Educators: New School Year, New Questions
By Mark F. Plaushin, OSFS
Ahhhhhhhhhh! I love the smell of chalk dust in the morning! I really rue the advent of dry erase boards in our classrooms, the aroma of chalk replaced by the smell of pungent, alcohol markers. And now "smart" classrooms with digital boards are the latest and, admittedly, exciting innovation. This is new for me, but I'm excited about returning to the classroom and hearing some new and excellent questions.
Parents, students and teachers reassemble in classrooms, on playing fields, in music rooms, and in hallways filling our educational space with enthusiasm for learning—education at its best—the encouragement of the mind, heart, soul and body. In a rhythm we've celebrated before, we welcome September and the transition from summer to autumn. Nonetheless, something new is happening in the Lehigh Valley.
I decided to go back to teaching, while I was in Iraq. During my year overseas I served and lead young Marines, sailors, soldiers and airmen in something of a quest. Many posed this question: "Sir, I want to talk. It's just that I think I'm called to do something with my life. Something for others—you know something really meaningful! I'm not sure what I want to do, but this war has changed me. I can't go back and be the same person doing the same things. Do you think that's normal, sir? Do you think there's something new I can do?"
Well, yes, I do. What an excellent question! I realize that, like these more youthful warriors, I too desire to do something meaningful. The events of 9-11, which marred the beauty of that other September, and my own experience of the War on Terrorism impassions me more than ever as we kick off the school year. I'm going back to teach and to learn. I want to learn what motivates our young to give themselves so freely for others. I want to teach so that I can en-courage ("give courage to") their effort. I can do something new.
Some accuse our "culture" (and here I presume American culture or Western Capitalism) of breeding young people who are selfish, arrogant and narcissistic. OK, I've met some young people like that, but I found selflessness and humility more common. Well, in whose culture-pool did these un-selfish youths spawn? Who taught these young people to ask, "Can I do something new?"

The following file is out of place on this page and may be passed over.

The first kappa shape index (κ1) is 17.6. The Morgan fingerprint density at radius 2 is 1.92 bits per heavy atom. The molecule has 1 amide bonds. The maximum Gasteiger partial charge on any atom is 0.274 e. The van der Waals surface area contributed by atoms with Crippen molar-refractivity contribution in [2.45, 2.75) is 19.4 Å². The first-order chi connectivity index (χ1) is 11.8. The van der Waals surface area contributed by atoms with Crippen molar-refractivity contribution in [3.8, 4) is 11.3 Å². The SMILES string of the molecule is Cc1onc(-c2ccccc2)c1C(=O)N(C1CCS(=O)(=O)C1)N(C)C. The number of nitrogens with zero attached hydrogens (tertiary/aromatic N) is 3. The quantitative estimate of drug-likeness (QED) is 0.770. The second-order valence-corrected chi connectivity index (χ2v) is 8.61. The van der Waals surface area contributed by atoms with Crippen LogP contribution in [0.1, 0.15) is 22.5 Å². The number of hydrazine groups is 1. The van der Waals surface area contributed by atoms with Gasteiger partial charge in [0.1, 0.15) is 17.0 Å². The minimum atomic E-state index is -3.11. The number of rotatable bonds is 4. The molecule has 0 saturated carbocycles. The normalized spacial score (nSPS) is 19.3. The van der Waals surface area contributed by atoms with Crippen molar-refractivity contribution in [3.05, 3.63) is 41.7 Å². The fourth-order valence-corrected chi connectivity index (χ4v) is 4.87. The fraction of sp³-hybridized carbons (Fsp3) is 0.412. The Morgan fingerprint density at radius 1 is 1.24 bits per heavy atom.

The young men and women serving in harm's way around the world are the same kids who sat as 10 year olds in classrooms in Saucon Valley... as 16 year olds at Bethlehem Catholic... as 19 or 20 year olds at Lehigh or DeSales. In some classroom, or hallway, or on some ball field, or on a stage, or in some lab in the towns of this valley, and in towns like them across America, the foundation for this question was laid. A teacher, an administrator, a coach or a librarian inspired something very unselfish, very self-less, in the youths who turned to me in a hostile land to inquire, "Can I do something new?"
That quest for the fresh start, the new way, the search for completeness and purpose is a sign of God at work. Meanwhile, parents, a child's first and primary teachers, labor to grow children with a sense of the commonwealth. And we professional educators partner with God and parents to excite the student's enthusiasm for self-gift. Educators support the transition from willingness of heart to heartfelt service. Good educators encourage excellent questions.
It's our second year of war in Iraq and our fourth in the War on Terrorism. It is the 57th year since the creation of the State of Israel and the continuing enmity between Palestinians and Israelis. It's an election year. Students will have excellent questions about these and many other issues. It's a new school year, and something new is happening in the Lehigh Valley. We will see it in the questions raised in class and at the kitchen table. The hand of a child raised in inquiry is our greatest shot as parents and educators to encourage each child in their quest for completeness, self-gift and the chance to do something new. We may be chalkless but we won't be without excellent questions.
Mark F. Plaushin, OSFS, teaches philosophy and theology at DeSales University in Center Valley. He served in Iraq as brigade chaplain with the rank of major with the Army Reserve 358th Civil Affairs Brigade. He can be reached at 610-282-1100, ext. 1840, or via email at email@example.com.
Press Release: Educators: New School Year, New Questions by Mark F. Plaushin, OSFS | Posted on: 8/31/2004
For more info:
Tom McNamara, Executive Director of Communications
DeSales University | 2255 Station Avenue | Center Valley, PA 18034
610.282.1100 x1219 | Tom.McNamara@desales.edu